Author: Philip Hemmings and Annamaria Tuske (OECD)
Getting tax and transfer systems to efficiently deliver sufficient revenues to achieve macroeconomic targets, address goals in re-distribution and social welfare, encourage employment, accommodate business-competitiveness concerns and incorporate environmental issues is difficult. In Australia, slowing economic growth in the wake of the mining boom has sharpened the trade-offs and brought into focus the importance of encouraging broad-based advances in employment and productive capacity while also dealing with other long-term challenges, in particular population ageing and greenhouse-gas emission reduction. This review particularly recommends shifting away from income taxation to indirect taxation, for instance by raising more revenue from the Goods and Services Tax. The report also advises caution in some recent welfare-reform proposals, and advocates broad support for business rather than targeted subsidies and other forms of corporate welfare. As regards environmental policies, the report comments on the proposed Emission Reduction Fund for reducing greenhouse gases and supports reform to vehicle-related taxation. This Working Paper relates to the 2014 OECD Economic Survey of Australia.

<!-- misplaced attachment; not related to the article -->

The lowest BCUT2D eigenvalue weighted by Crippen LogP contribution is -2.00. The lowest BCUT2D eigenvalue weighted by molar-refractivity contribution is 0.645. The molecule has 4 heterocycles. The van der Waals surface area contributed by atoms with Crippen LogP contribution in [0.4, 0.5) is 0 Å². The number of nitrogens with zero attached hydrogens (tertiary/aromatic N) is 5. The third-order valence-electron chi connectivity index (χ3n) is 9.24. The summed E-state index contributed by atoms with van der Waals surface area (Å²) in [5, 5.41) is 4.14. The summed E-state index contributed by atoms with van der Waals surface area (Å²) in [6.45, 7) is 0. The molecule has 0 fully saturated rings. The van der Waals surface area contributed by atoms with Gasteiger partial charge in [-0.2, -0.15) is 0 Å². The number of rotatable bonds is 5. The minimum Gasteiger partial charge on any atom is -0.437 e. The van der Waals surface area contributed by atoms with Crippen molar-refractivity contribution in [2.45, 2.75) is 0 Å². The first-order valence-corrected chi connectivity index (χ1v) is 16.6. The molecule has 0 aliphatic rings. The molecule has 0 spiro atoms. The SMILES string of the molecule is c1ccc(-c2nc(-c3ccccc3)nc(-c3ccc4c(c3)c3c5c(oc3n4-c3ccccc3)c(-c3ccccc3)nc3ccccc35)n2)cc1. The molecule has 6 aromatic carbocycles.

Section 240A of the Tax Administration Act, 2011 (as amended) requires that all tax practitioners register with a recognized controlling body before 1 July 2013. It is a criminal offense to not register with both a recognized controlling body and SARS.
MINIMUM REQUIREMENTS TO REGISTER
The Act requires that a minimum academic and practical requirments be set to register with a controlling body. Click here for the minimum requirements of SAIT.